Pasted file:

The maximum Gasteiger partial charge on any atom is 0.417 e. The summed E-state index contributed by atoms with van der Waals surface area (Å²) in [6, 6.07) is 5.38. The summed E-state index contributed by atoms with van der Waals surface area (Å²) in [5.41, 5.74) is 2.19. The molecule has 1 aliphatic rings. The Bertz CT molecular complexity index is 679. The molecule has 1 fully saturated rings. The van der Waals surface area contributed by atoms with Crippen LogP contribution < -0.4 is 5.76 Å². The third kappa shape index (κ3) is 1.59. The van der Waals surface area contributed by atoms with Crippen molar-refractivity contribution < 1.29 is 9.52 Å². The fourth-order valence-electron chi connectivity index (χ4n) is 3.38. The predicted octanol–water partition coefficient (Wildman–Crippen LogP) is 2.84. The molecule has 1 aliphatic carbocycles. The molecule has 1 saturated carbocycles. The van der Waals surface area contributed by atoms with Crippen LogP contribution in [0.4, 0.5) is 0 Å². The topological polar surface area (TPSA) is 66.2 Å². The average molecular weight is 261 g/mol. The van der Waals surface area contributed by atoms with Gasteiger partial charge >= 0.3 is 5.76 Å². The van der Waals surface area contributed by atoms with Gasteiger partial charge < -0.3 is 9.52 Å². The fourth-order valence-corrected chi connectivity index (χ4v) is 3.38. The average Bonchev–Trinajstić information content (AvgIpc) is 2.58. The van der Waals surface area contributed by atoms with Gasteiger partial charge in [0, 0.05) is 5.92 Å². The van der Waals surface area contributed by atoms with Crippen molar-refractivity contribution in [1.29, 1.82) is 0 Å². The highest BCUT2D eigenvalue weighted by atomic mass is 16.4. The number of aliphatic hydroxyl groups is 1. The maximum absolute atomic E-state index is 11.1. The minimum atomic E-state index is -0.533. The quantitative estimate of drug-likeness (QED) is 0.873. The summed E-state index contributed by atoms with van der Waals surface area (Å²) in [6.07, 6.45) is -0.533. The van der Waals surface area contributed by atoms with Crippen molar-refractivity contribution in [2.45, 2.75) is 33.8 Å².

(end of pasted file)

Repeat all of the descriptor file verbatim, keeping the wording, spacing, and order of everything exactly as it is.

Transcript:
The maximum Gasteiger partial charge on any atom is 0.417 e. The summed E-state index contributed by atoms with van der Waals surface area (Å²) in [6, 6.07) is 5.38. The summed E-state index contributed by atoms with van der Waals surface area (Å²) in [5.41, 5.74) is 2.19. The molecule has 1 aliphatic rings. The Bertz CT molecular complexity index is 679. The molecule has 1 fully saturated rings. The van der Waals surface area contributed by atoms with Crippen LogP contribution < -0.4 is 5.76 Å². The third kappa shape index (κ3) is 1.59. The van der Waals surface area contributed by atoms with Crippen molar-refractivity contribution < 1.29 is 9.52 Å². The fourth-order valence-electron chi connectivity index (χ4n) is 3.38. The predicted octanol–water partition coefficient (Wildman–Crippen LogP) is 2.84. The molecule has 1 aliphatic carbocycles. The molecule has 1 saturated carbocycles. The van der Waals surface area contributed by atoms with Crippen LogP contribution in [0.4, 0.5) is 0 Å². The topological polar surface area (TPSA) is 66.2 Å². The average molecular weight is 261 g/mol. The van der Waals surface area contributed by atoms with Gasteiger partial charge >= 0.3 is 5.76 Å². The van der Waals surface area contributed by atoms with Gasteiger partial charge < -0.3 is 9.52 Å². The fourth-order valence-corrected chi connectivity index (χ4v) is 3.38. The average Bonchev–Trinajstić information content (AvgIpc) is 2.58. The van der Waals surface area contributed by atoms with Gasteiger partial charge in [0, 0.05) is 5.92 Å². The van der Waals surface area contributed by atoms with Crippen molar-refractivity contribution in [1.29, 1.82) is 0 Å². The highest BCUT2D eigenvalue weighted by atomic mass is 16.4. The number of aliphatic hydroxyl groups is 1. The maximum absolute atomic E-state index is 11.1. The minimum atomic E-state index is -0.533. The quantitative estimate of drug-likeness (QED) is 0.873. The summed E-state index contributed by atoms with van der Waals surface area (Å²) in [6.07, 6.45) is -0.533. The van der Waals surface area contributed by atoms with Crippen molar-refractivity contribution in [2.45, 2.75) is 33.8 Å².